Environment Protection Authority Victoria (EPA) is aware that PFAS has been detected in onsite groundwater bores, a dam and nearby drainage lines at Esso’s Longford gas plant.
PFAS is a group of chemicals that has been widely used in a range of industrial and consumer products both in Australia and internationally, including in fire retardants, water proofing, food preparation, food packaging, furnishings, clothing and recreational equipment.
While there is currently no consistent evidence that PFAS are harmful to human health, many jurisdictions are phasing out their use.
EPA Gippsland Manager Stephen Lansdell said that as part of EPA’s major industry assessment program, the company’s monitoring reports were analysed and showed PFAS had been detected in onsite groundwater bores.
“Esso is now undertaking an environmental site assessment to investigate PFAS contamination on and around its Longford site in accordance with a remedial notice issued by EPA in July 2016,” Mr Lansdell said.
“While the site assessment is due to be completed by 19 May 2017, initial testing has detected PFAS contamination above environmental screening guideline values and recreational guidelines in a neighbouring farm dam and drainage lines.”
A further notice had also been issued to Esso that requires appropriate short-term controls, assessment and reporting regarding water and livestock use within a 1km radius of any PFAS detection.
Mr Lansdell said that the dam where PFAS had been detected was on a property owned and leased out by Esso and was used for stock water only and not for domestic purposes.
“Esso has confirmed, following conversations with its tenants, that there is no public access to the dam or the drainage lines. Water corporations, Southern Rural Water and Gippsland Water, have advised public drinking water supplies in the area are safe,” Mr Lansdell said.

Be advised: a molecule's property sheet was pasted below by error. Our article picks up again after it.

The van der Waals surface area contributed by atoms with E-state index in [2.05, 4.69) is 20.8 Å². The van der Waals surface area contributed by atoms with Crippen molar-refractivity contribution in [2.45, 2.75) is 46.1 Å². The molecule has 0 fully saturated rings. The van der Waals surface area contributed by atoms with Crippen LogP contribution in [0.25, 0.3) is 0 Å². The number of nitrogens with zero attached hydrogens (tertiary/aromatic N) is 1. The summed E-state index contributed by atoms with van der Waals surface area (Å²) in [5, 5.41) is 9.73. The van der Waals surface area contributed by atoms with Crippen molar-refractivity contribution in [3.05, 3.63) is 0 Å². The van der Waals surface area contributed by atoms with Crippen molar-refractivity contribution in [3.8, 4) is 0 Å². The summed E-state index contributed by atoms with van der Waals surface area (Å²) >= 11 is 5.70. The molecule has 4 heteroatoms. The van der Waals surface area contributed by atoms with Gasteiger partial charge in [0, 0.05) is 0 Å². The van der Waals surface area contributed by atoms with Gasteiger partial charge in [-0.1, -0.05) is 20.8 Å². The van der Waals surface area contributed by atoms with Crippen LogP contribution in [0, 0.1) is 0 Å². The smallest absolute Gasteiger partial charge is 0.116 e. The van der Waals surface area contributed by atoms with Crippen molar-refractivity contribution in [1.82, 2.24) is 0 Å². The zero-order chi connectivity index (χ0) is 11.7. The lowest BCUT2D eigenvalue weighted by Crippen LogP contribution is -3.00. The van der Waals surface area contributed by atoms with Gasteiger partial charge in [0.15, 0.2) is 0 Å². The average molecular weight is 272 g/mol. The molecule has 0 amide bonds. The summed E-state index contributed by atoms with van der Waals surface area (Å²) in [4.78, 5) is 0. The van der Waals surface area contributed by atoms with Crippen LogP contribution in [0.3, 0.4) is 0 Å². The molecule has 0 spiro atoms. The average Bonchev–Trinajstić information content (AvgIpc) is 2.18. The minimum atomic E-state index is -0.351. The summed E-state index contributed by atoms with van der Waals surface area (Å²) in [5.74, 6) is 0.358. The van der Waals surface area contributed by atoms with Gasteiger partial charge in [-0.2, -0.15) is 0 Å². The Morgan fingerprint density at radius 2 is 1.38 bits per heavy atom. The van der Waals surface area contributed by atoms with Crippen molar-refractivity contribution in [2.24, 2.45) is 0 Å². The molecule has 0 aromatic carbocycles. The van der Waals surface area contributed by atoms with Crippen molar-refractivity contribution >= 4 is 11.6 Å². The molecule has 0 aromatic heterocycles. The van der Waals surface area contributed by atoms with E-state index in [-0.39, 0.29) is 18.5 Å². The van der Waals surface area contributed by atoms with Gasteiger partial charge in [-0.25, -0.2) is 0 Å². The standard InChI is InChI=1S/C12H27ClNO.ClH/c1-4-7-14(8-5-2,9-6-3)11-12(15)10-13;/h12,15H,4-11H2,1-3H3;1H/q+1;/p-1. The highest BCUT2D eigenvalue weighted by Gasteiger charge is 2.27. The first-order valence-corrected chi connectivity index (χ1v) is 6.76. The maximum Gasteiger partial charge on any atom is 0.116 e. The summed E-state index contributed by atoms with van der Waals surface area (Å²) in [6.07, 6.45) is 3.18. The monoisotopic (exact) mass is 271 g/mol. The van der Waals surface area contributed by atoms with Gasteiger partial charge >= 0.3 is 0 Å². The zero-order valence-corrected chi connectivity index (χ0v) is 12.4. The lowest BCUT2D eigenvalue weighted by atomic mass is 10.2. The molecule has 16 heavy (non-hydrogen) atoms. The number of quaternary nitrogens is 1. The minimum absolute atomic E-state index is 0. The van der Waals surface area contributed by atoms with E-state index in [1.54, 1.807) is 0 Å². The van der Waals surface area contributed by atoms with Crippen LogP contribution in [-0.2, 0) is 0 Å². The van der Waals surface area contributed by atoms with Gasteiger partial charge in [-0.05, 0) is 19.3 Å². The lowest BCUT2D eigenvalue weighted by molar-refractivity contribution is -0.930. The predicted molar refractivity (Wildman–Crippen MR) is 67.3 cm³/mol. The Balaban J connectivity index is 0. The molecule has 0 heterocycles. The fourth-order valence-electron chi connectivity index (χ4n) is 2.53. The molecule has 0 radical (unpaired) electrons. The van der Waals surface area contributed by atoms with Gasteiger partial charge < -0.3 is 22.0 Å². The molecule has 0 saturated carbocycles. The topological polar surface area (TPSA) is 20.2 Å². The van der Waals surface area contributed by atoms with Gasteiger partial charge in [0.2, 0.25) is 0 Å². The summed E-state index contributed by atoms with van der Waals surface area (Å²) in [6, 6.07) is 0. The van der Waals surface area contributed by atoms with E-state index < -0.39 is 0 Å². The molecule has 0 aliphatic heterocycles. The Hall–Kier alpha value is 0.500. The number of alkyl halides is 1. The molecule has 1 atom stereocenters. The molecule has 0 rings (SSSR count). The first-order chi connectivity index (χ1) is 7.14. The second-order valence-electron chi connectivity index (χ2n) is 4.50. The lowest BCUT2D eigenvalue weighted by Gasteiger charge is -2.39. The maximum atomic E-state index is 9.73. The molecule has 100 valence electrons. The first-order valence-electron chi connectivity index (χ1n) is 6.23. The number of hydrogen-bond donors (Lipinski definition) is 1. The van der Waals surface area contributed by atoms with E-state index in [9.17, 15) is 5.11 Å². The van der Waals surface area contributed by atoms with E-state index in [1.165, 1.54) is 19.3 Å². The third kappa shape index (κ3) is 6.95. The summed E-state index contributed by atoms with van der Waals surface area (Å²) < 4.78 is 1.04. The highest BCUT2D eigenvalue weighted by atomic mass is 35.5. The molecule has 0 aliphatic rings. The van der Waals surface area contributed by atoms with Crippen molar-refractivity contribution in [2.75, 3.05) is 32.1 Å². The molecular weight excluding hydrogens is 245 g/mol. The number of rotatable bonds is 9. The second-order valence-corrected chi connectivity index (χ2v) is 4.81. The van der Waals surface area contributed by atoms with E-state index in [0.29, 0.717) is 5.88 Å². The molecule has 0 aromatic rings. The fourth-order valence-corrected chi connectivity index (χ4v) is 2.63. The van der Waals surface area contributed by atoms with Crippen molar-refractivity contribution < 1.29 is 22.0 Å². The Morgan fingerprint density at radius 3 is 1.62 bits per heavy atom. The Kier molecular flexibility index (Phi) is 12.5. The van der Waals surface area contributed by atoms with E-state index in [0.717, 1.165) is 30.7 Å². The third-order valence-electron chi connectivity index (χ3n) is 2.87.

Esso has also completed a preliminary assessment of the presence of groundwater bores within 1.5km downstream of areas where there was significant use of firefighting foam; EPA requires further information from ESSO in this regard.
Mr Lansdell said Esso was in the process of contacting neighbouring farmers with respect to the initial test results and would share future test results as they become available.
“Esso has communicated this to relevant Victorian government agencies including the Department of Economic Development, Jobs, Transport and Resources and the Department of Health and Human Services, and the relevant water corporations,” Mr Lansdell said.
“Esso will continue to work with these agencies, the local community and neighbours to ensure public water supplies are safe and current and future risk management controls are appropriate.”
Mr Lansdell said EPA understood Esso was planning community information sessions in later April and May as more information becomes available.
"EPA is also helping to coordinate Government advice and oversight of this issue and will continue to support Esso's community engagement,” Mr Lansdell said.
Community members are encouraged to report any pollution to EPA's pollution hotline 1300 EPA VIC, or to contact Esso directly for more details on its investigation and community engagement sessions.
Per- and poly- fluoroalkyl substances (PFAS) are a group of chemicals that include perfluorooctane sulfonate (PFOS), perfluorooctanoic acid (PFOA) and perfluorohexane sulfonate (PFHxS).
As they have heat, water and stain repelling properties, PFAS have been widely used in a range of industrial and consumer products both in Australia and internationally, including in fire retardants, water proofing, food preparation, food packaging, furnishings, clothing and recreational equipment.
While health effects from PFAS have not been confirmed, many jurisdictions are phasing out their use. EPA Victoria has committed to taking a lead in the national approach in establishing an environmental management framework for PFAS.